Lisa Tobin is the senior producer of innovation at WBUR. In that role, she is developing new programs at the station and experimenting with audio and its delivery on digital platforms. She oversees the iLab, the space for incubating new ideas at WBUR, and its fellowship program.
Her background is in both radio and digital – having started her public radio career working as a news writer at WBUR before becoming the station’s first dedicated web producer. She helped in the station’s transition to a digital news operation before returning to radio as a field producer for Morning Edition. She is also the founder of Audiofiles, a site that curates the best of public radio storytelling.
She graduated from Tufts University. Originally from the Pacific Northwest, she lives in Cambridge.
In this episode, the Sugars explore the deal killer — the thing that turns out to be the limit, that is too much for a relationship to withstand. They field questions from a woman tiring of her boyfriend’s severe anxiety, a grieving young woman whose boyfriend is jealous of her dead ex, and a man deeply ashamed of his obsessive desire to make a woman pregnant.
In this episode, the Sugars explore the two stories we tell — the story of how we want to be seen, the public self, and the story of who we really are inside, the private self. They field questions from a feminist struggling to reconcile her stories in the wake of an emotionally abusive relationship, and from a twenty-something virgin who has spent her life letting her family write her story.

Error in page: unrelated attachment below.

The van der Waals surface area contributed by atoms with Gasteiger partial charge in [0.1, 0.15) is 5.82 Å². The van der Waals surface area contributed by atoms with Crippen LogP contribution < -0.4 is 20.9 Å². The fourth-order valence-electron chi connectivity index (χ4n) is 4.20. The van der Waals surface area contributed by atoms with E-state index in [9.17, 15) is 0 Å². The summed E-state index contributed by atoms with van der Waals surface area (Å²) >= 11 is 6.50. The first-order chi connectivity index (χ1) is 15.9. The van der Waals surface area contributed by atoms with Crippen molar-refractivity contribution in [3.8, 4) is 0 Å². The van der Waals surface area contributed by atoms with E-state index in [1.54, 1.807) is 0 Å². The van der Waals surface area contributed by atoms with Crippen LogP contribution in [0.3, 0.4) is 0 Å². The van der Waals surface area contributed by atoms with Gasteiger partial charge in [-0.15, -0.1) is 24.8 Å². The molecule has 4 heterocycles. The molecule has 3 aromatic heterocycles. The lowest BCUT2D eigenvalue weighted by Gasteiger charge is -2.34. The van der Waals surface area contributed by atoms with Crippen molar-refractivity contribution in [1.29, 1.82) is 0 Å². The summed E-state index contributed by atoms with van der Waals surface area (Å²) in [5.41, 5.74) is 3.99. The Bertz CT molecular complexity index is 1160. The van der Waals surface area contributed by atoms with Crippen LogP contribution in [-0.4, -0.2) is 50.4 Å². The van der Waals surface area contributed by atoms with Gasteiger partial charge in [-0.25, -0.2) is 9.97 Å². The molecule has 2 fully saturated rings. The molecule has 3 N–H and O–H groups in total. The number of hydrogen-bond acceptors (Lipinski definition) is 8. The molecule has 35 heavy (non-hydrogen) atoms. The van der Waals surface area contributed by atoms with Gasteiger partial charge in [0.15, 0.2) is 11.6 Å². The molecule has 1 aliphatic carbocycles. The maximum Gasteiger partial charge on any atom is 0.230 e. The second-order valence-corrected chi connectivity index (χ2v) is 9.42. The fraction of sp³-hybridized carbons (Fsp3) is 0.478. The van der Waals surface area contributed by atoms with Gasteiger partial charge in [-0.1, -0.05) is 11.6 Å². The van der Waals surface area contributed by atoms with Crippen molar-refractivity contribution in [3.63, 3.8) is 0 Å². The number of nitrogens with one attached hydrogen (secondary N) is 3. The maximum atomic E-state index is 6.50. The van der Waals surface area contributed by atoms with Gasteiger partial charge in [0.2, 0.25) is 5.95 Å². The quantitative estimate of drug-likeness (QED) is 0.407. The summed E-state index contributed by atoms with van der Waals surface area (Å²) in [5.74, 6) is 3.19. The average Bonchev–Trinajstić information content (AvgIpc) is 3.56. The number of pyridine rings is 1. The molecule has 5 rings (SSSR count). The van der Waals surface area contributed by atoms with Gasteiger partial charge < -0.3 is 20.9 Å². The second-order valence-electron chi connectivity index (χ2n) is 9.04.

In the pilot episode, the Sugars field questions on a father’s infidelity, how many children is too many, and whether a relationship can survive when one partner is smarter than the other.
Are you thankful for an act of kindness in your life? From now through Friday, November 21, you can send a personalized postcard to anyone you want to thank, on us.
This holiday season, Kind World returns, on-air and online, with all-new stories celebrating acts of kindness.
From liquor store sales to T ridership to the number of tweets coming from our smart phones, Boston can feel like a whole different city in the summer.
We all know the collective sigh of relief this time of year, when the students vanish and the city is transformed, seemingly overnight. Which got us thinking: what exactly changes in Boston in the summer? What are some of the numbers behind that transformation?
Some days the frozen river looks like an abstract work of art, some nights it looks like the surface of the moon.
How far would you go to a help a person in need? When Ron Jones, of Winston-Salem, North Carolina, got to know a young couple who were struggling and learned about their background, he made the decision that money alone would not be enough to truly make a difference in their lives.
“Bulger On Trial,” investigative reporter David Boeri’s extensive coverage of the Whitey Bulger saga, is now available as an updated and expanded e-book published by WBUR.
Baratunde Thurston says comedy and technology make for a powerful combination — and he’s bringing the two together for a Comedy Hack Day this weekend at the MIT Media Lab.
Dzhokhar Tsarnaev’s tweets are a mixture of profane, mundane, silly and sometimes ominous — particularly the tweets sent around the time of the bombings.